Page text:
Bell Helmets Showcases Impact Testing

Steps to the forefront of the safety conversation

You can’t help but feel some remorse for helmet manufacturers; thanks to ever-evolving restrictions and expectations, designing and manufacturing head protection has become increasingly difficult. Nevertheless, Bell helmets, part of the larger Easton-Bell Sports company that specializes in head protection with sister brands like Riddle and Giro, looks to stay at the top of the market by way of comprehensive test strategies. And to further highlight its testing procedures, Bell helmets recently invited members of the press to its Helmet Technology Center in Scotts Valley, Califonia.

“The one big thing that we believe in and have always believed in the last 60 years, and want to share with you, is we believe in comprehensive testing,” says Chris Sackett, Bell’s Powersports Business Unit Director. “And it’s not just testing for catastrophic injuries or catastrophic crashes; it’s testing across the board, whether it’s a low speed tip-over, mid-speed off over a little double, or 100 mph crash out in the desert. We want to share with you today what that looks like,” he adds. Bell’s ultimate goal is to create a helmet that can absorb and dissipate energy at any conceivable velocity, and thanks to its testing procedures the manufacturer can build a helmet more apt for protecting a rider in crashes that differ in speed and intensity.

In the video above, Bell helmet Test Engineer Alex Szela presents just a handful of Bell’s tests, including the test for double hits. “And then we've got to pass another test, which is the same location with a slightly different velocity—a little bit lower velocity—and what this is supposed to simulate is a double hit, so hitting something during the same accident,” Szela says. “This is one of the reasons why Snell is so difficult to pass is because a lot of times the shell will crack so much during the first hit that in the second hit there’s nothing left to support it. It’s definitely a hurdle for a lot of people to get over that double hit,” Szela reveals.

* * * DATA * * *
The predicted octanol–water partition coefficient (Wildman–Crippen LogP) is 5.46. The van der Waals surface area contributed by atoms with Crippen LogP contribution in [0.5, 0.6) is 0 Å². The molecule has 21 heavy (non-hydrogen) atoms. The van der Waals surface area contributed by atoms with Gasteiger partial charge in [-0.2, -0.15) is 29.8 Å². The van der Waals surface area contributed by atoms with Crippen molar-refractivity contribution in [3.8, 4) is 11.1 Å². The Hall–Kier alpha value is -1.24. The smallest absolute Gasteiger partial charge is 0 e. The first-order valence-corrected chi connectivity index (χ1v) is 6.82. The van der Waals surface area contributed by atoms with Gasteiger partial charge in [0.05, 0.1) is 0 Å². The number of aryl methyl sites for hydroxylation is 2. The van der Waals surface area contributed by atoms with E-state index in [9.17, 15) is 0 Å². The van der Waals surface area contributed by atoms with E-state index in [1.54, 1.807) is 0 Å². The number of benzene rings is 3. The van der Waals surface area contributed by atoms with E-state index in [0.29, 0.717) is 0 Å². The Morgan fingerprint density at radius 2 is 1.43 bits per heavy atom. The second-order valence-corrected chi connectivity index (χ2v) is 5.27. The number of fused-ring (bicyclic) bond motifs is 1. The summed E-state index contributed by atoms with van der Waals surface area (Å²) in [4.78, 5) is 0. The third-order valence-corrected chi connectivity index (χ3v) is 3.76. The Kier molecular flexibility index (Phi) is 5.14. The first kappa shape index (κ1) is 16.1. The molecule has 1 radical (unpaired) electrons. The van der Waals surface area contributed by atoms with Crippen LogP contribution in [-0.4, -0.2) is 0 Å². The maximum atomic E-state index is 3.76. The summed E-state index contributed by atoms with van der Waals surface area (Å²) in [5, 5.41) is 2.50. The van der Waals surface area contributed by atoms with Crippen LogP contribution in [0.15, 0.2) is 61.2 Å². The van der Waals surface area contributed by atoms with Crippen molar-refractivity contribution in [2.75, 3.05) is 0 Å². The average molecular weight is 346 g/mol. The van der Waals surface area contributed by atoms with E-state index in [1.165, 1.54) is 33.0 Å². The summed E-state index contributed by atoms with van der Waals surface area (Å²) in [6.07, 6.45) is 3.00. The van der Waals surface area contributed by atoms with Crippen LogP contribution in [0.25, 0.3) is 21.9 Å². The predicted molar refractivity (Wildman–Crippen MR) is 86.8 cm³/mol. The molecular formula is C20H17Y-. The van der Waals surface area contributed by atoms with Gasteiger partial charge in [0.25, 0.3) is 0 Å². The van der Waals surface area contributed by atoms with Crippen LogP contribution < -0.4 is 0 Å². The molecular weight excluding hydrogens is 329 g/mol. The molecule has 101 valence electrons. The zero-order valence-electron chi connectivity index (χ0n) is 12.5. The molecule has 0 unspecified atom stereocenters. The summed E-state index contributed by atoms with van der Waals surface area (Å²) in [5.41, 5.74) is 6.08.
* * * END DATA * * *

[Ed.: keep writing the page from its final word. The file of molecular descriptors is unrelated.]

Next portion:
It’s no secret that manufacturers (car, motorcycle, or gear) test other product to better understand where they are doing a better or worse job. Still, it’s funny to see Shoei and One Industry helmet boxes laying around Bell’s testing facility.

As a motorcycle helmet manufacturer, Bell is definitely doing everything it can to get a heads up on the competition.